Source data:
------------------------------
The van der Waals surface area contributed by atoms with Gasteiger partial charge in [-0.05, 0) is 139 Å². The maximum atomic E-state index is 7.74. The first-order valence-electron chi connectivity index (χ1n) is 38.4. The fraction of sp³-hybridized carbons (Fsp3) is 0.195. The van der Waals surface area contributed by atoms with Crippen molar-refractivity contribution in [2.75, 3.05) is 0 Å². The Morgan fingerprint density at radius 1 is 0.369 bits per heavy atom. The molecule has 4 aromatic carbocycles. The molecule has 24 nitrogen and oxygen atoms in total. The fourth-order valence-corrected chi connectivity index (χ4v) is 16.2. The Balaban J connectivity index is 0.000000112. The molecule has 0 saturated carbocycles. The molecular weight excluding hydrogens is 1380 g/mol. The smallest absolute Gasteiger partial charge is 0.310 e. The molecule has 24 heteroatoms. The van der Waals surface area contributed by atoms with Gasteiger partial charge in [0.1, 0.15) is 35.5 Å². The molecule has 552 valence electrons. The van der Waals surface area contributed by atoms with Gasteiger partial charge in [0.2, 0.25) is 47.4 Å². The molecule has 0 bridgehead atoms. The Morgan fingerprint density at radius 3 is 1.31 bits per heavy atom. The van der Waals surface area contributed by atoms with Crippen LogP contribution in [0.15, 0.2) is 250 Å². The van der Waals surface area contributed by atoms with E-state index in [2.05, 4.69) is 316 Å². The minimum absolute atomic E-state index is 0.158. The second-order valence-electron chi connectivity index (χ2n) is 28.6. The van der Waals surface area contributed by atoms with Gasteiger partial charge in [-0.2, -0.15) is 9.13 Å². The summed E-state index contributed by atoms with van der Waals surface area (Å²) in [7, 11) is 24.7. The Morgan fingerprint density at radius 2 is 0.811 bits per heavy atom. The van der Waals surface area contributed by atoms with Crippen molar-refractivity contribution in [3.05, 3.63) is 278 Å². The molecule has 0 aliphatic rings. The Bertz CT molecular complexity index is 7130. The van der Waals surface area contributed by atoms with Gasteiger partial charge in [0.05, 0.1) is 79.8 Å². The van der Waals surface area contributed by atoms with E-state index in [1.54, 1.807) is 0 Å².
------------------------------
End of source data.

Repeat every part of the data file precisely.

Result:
The van der Waals surface area contributed by atoms with Gasteiger partial charge in [-0.05, 0) is 139 Å². The maximum atomic E-state index is 7.74. The first-order valence-electron chi connectivity index (χ1n) is 38.4. The fraction of sp³-hybridized carbons (Fsp3) is 0.195. The van der Waals surface area contributed by atoms with Crippen molar-refractivity contribution in [2.75, 3.05) is 0 Å². The Morgan fingerprint density at radius 1 is 0.369 bits per heavy atom. The molecule has 4 aromatic carbocycles. The molecule has 24 nitrogen and oxygen atoms in total. The fourth-order valence-corrected chi connectivity index (χ4v) is 16.2. The Balaban J connectivity index is 0.000000112. The molecule has 0 saturated carbocycles. The molecular weight excluding hydrogens is 1380 g/mol. The smallest absolute Gasteiger partial charge is 0.310 e. The molecule has 24 heteroatoms. The van der Waals surface area contributed by atoms with Gasteiger partial charge in [0.1, 0.15) is 35.5 Å². The molecule has 552 valence electrons. The van der Waals surface area contributed by atoms with Gasteiger partial charge in [0.2, 0.25) is 47.4 Å². The molecule has 0 bridgehead atoms. The Morgan fingerprint density at radius 3 is 1.31 bits per heavy atom. The van der Waals surface area contributed by atoms with Crippen LogP contribution in [0.15, 0.2) is 250 Å². The van der Waals surface area contributed by atoms with E-state index in [2.05, 4.69) is 316 Å². The minimum absolute atomic E-state index is 0.158. The second-order valence-electron chi connectivity index (χ2n) is 28.6. The van der Waals surface area contributed by atoms with Gasteiger partial charge in [-0.2, -0.15) is 9.13 Å². The summed E-state index contributed by atoms with van der Waals surface area (Å²) in [7, 11) is 24.7. The Morgan fingerprint density at radius 2 is 0.811 bits per heavy atom. The van der Waals surface area contributed by atoms with Crippen molar-refractivity contribution in [3.05, 3.63) is 278 Å². The molecule has 0 aliphatic rings. The Bertz CT molecular complexity index is 7130. The van der Waals surface area contributed by atoms with Gasteiger partial charge in [0.05, 0.1) is 79.8 Å². The van der Waals surface area contributed by atoms with E-state index in [1.54, 1.807) is 0 Å².